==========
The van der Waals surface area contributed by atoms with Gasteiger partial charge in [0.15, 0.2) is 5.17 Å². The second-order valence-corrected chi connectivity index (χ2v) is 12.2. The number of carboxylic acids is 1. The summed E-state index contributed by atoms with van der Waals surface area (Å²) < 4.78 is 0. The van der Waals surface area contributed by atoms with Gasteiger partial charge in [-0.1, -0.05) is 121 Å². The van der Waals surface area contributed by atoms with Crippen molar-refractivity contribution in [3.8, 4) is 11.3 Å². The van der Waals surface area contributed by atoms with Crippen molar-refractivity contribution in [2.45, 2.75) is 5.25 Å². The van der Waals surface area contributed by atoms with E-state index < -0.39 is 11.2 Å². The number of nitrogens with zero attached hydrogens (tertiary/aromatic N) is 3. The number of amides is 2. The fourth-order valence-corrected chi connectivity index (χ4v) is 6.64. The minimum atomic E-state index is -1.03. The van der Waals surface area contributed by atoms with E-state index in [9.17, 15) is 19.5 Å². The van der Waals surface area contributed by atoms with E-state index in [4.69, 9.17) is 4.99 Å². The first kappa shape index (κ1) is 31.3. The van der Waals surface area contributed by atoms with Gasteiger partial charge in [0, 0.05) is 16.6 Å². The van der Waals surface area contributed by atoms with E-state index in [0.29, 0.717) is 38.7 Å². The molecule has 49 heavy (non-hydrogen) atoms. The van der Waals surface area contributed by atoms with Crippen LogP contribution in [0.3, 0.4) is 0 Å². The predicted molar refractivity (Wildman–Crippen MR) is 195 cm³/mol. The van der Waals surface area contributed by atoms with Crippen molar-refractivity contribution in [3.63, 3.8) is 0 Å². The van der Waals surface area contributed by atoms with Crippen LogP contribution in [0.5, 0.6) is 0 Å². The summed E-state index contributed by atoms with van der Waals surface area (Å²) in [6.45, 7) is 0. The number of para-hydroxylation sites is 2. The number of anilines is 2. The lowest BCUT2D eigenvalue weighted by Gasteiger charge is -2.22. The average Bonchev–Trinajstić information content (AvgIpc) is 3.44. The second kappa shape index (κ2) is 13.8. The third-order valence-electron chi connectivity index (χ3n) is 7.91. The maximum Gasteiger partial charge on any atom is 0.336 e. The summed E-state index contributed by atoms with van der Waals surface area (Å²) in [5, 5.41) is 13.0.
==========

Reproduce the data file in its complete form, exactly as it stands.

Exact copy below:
The van der Waals surface area contributed by atoms with Gasteiger partial charge in [0.15, 0.2) is 5.17 Å². The second-order valence-corrected chi connectivity index (χ2v) is 12.2. The number of carboxylic acids is 1. The summed E-state index contributed by atoms with van der Waals surface area (Å²) < 4.78 is 0. The van der Waals surface area contributed by atoms with Gasteiger partial charge in [-0.1, -0.05) is 121 Å². The van der Waals surface area contributed by atoms with Crippen molar-refractivity contribution in [3.8, 4) is 11.3 Å². The van der Waals surface area contributed by atoms with Crippen molar-refractivity contribution in [2.45, 2.75) is 5.25 Å². The van der Waals surface area contributed by atoms with E-state index < -0.39 is 11.2 Å². The number of nitrogens with zero attached hydrogens (tertiary/aromatic N) is 3. The number of amides is 2. The fourth-order valence-corrected chi connectivity index (χ4v) is 6.64. The minimum atomic E-state index is -1.03. The van der Waals surface area contributed by atoms with E-state index in [9.17, 15) is 19.5 Å². The van der Waals surface area contributed by atoms with E-state index in [4.69, 9.17) is 4.99 Å². The first kappa shape index (κ1) is 31.3. The van der Waals surface area contributed by atoms with Gasteiger partial charge in [0, 0.05) is 16.6 Å². The van der Waals surface area contributed by atoms with E-state index in [0.29, 0.717) is 38.7 Å². The molecule has 49 heavy (non-hydrogen) atoms. The van der Waals surface area contributed by atoms with Crippen LogP contribution in [0.3, 0.4) is 0 Å². The predicted molar refractivity (Wildman–Crippen MR) is 195 cm³/mol. The van der Waals surface area contributed by atoms with Crippen molar-refractivity contribution in [3.63, 3.8) is 0 Å². The van der Waals surface area contributed by atoms with Crippen LogP contribution in [0.5, 0.6) is 0 Å². The summed E-state index contributed by atoms with van der Waals surface area (Å²) in [6.45, 7) is 0. The number of para-hydroxylation sites is 2. The number of anilines is 2. The lowest BCUT2D eigenvalue weighted by Gasteiger charge is -2.22. The average Bonchev–Trinajstić information content (AvgIpc) is 3.44. The second kappa shape index (κ2) is 13.8. The third-order valence-electron chi connectivity index (χ3n) is 7.91. The maximum Gasteiger partial charge on any atom is 0.336 e. The summed E-state index contributed by atoms with van der Waals surface area (Å²) in [5, 5.41) is 13.0.